Examining the Effects of Online Shopping on Last-Mile Freight
This interview series is made possible by the Volvo Research and Educational Foundations. Each month we feature a leading thinker from VREFs Global Mobility Research program.
Meeting of the Minds talked with Dr. Alison Conway on the subject of the recent webinar, “Does Online Shopping Create Urban Congestion?” Dr. Conway will present with University of Gothenburg’s Michael Brown during the April 18th live webinar, during which she will walk us through her research on urban freight and sustainable urban logistics. Dr. Conway is Associate Professor of Civil Engineering at City College of New York and Associate Director for Education at University Transportation Research Center (UTRC). She holds a master’s degree (2005) and Ph.D. (2009) in Civil Engineering from the University of Texas at Austin. Since moving to New York in 2009, her research has focused primarily on last-mile freight issues and the challenges that occur at the delivering endpoint.
On which types of freight is your research focused?
We’re narrowing in on e-commerce and residential deliveries. Before the Internet and e-commerce existed, the traditional mode of shopping was to take your car to the retail store. The supply chain just moved goods from the warehouse to the retail store; that was their endpoint before you, the customer, came into the store to purchase them. But very quickly, over the last decade, that model has been replaced.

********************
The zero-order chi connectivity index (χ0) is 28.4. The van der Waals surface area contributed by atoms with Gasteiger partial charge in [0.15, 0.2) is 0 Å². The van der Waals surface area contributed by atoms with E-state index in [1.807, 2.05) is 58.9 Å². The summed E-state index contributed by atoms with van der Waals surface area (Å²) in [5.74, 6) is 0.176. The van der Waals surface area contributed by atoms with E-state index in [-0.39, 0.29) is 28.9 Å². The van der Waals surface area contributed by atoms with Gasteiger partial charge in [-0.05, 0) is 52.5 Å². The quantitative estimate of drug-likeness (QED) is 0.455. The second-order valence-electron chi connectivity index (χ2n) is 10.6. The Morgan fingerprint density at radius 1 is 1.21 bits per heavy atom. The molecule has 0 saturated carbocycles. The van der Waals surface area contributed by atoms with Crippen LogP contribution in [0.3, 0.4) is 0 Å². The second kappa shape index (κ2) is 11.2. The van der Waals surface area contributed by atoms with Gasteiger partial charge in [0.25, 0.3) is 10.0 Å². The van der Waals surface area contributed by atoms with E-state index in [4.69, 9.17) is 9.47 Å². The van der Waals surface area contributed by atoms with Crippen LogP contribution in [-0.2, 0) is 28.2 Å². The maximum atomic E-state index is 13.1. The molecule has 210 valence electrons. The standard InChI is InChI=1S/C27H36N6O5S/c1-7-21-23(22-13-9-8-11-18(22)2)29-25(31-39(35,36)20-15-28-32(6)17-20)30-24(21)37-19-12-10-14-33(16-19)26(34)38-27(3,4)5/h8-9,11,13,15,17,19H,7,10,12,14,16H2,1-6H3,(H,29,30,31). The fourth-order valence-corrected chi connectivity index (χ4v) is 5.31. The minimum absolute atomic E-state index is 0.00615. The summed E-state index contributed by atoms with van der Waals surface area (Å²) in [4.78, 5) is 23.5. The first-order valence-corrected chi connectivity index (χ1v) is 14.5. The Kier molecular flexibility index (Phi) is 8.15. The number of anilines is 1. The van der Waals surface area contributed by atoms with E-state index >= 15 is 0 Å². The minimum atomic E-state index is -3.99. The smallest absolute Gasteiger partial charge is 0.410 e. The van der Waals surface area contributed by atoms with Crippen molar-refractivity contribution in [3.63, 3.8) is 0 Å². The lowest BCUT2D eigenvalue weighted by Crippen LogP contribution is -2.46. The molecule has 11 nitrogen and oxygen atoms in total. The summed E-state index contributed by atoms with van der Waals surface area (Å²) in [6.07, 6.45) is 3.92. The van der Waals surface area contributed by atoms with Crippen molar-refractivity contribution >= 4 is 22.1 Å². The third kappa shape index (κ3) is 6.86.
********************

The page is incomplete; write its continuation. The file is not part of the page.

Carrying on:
Now a huge amount of goods purchased online has the freight going straight to residential buildings instead of retail stores. Curb space and zoning regulations were not designed with that type of movement in mind. In New York, zoning codes haven’t been updated in 50 years. We have apartment buildings in New York with 1,000 units; if every person in those buildings is getting two packages per week, that’s 2,000 packages going to each building each week, but with no requirement for a space to be available for deliveries out front.
What are some of the last-mile freight issues you are examining in your research?
Some of the challenges include roadway infrastructure, lack of available parking, curb management, alternate modes of delivery, and interactions with non-motorized travelers. We are trying to determine how we can better accommodate freight while maintaining the benefits we’re seeing to other types of improvements to the streets, including everything from the addition of dedicated bike lanes to increased numbers of bus shelters.
How are you gathering data to understand how the increased freight traffic impacts residential areas?
We’re looking at different variables, such as how drivers behave, what’s being delivered, how often deliveries are made, whether online shopping deliveries are made at different times than traditional freight deliveries, and what kind of vehicles are being used.
At this point, no one has been able to quantify the increase in vehicle traffic due to online shopping, but we do know it’s increasing. With the growth of express deliveries, such as one- and two-hour and one- and two-day deliveries from Amazon Prime, the delivery system is even less efficient because distributers aren’t aggregating goods for one large delivery in one truck. Instead, retailers promise specific time frames for delivery, which increases vehicle traffic and reduces efficient use of those vehicles.